The first step to procuring better service delivery is to know who you’re providing the services to and make it as easy as possible for that individual to access that service.
Digital identity systems offer a more robust method of identifying and verifying individuals, reducing the risk of improper or incomplete due diligence (CDD), especially in Africa, where an estimated 500 million people lack legal identification.
Using Nigeria as a case study, the sim registration process has become more stringent since the introduction of NIN (national identity number). An individual’s NIN must match their phone number and the facial images provided to proceed with registration. However, fraudsters exploit techniques like “picture of a picture,” where enrollment agents use pre-recorded videos against a white background to deceive the system into accepting false registrations.
Fraudsters also use someone else’s login credentials to gain unauthorised access to registration devices for fraudulent SIM swaps and one-time passwords (OTPs). As key National Identity Management Commission partners, we introduced biometric validation, capturing agents’ fingerprints and faces for device usage. Additionally, geo-tracking was implemented to limit access on suspicious devices immediately.”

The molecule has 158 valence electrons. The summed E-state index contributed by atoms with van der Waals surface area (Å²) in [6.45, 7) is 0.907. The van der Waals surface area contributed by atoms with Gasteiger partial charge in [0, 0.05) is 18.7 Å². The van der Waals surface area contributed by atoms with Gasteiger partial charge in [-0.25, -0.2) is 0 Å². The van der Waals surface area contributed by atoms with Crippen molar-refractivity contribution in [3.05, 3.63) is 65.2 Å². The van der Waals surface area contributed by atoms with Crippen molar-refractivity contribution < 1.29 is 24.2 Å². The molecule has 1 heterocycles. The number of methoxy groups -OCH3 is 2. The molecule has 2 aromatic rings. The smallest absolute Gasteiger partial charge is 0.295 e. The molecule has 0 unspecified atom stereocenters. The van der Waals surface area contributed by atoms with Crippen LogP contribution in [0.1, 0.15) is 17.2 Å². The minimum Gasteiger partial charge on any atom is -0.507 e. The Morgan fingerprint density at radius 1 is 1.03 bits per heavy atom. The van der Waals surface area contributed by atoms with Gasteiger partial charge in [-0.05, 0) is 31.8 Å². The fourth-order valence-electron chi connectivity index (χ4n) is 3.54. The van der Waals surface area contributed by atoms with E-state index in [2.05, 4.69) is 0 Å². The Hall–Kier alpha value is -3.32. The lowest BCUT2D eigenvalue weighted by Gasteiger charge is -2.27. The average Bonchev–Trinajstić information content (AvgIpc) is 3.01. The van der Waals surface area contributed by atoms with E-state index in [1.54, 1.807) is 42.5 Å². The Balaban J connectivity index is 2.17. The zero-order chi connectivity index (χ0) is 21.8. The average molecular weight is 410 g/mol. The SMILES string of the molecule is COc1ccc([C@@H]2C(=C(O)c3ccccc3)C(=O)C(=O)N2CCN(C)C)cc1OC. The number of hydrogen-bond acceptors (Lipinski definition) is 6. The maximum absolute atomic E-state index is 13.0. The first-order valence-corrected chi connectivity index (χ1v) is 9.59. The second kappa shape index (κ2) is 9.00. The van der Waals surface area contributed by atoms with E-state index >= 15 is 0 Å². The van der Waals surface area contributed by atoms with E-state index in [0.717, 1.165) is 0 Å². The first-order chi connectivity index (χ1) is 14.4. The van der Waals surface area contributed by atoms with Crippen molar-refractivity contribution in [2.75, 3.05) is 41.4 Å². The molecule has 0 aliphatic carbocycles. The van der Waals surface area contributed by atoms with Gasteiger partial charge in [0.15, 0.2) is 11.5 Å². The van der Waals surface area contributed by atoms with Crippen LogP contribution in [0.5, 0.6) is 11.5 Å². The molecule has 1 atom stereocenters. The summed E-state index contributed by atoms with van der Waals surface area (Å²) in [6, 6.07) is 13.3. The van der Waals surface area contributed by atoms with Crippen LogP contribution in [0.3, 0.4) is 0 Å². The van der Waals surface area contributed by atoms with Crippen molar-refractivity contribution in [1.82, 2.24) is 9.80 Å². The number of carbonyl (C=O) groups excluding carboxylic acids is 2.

If NIN verification fails or mismatches with the provided details, the SIM registration halts, ensuring accuracy from the start. Our Approach was based on three tiers:
- Document Verification: Automatically cross-checking customer-provided phone numbers and names with official documents for legitimacy.
- Face Match Service: Capture live images during SIM registration and compare them with government database photos to prevent impersonation and spoofing.
- Platform Verification: Align live images with NIMC records and implement OTP checks for customer identity confirmation before registration.
How ID Verification Improves Public Service in Government
Efficient identity verification processes across Africa and the world hold immense potential to improve efficiency, reduce fraud, and enhance overall service quality for governmental bodies. Here are some examples:
India’s Aadhaar program is one of the world’s largest digital identity systems, with over 1.2 billion registered users. The program has enabled the government to streamline the delivery of public services, including social welfare programs, by reducing fraud and improving efficiency.
The Aadhaar program has also facilitated financial inclusion, with over 80% of Indian adults now having a bank account.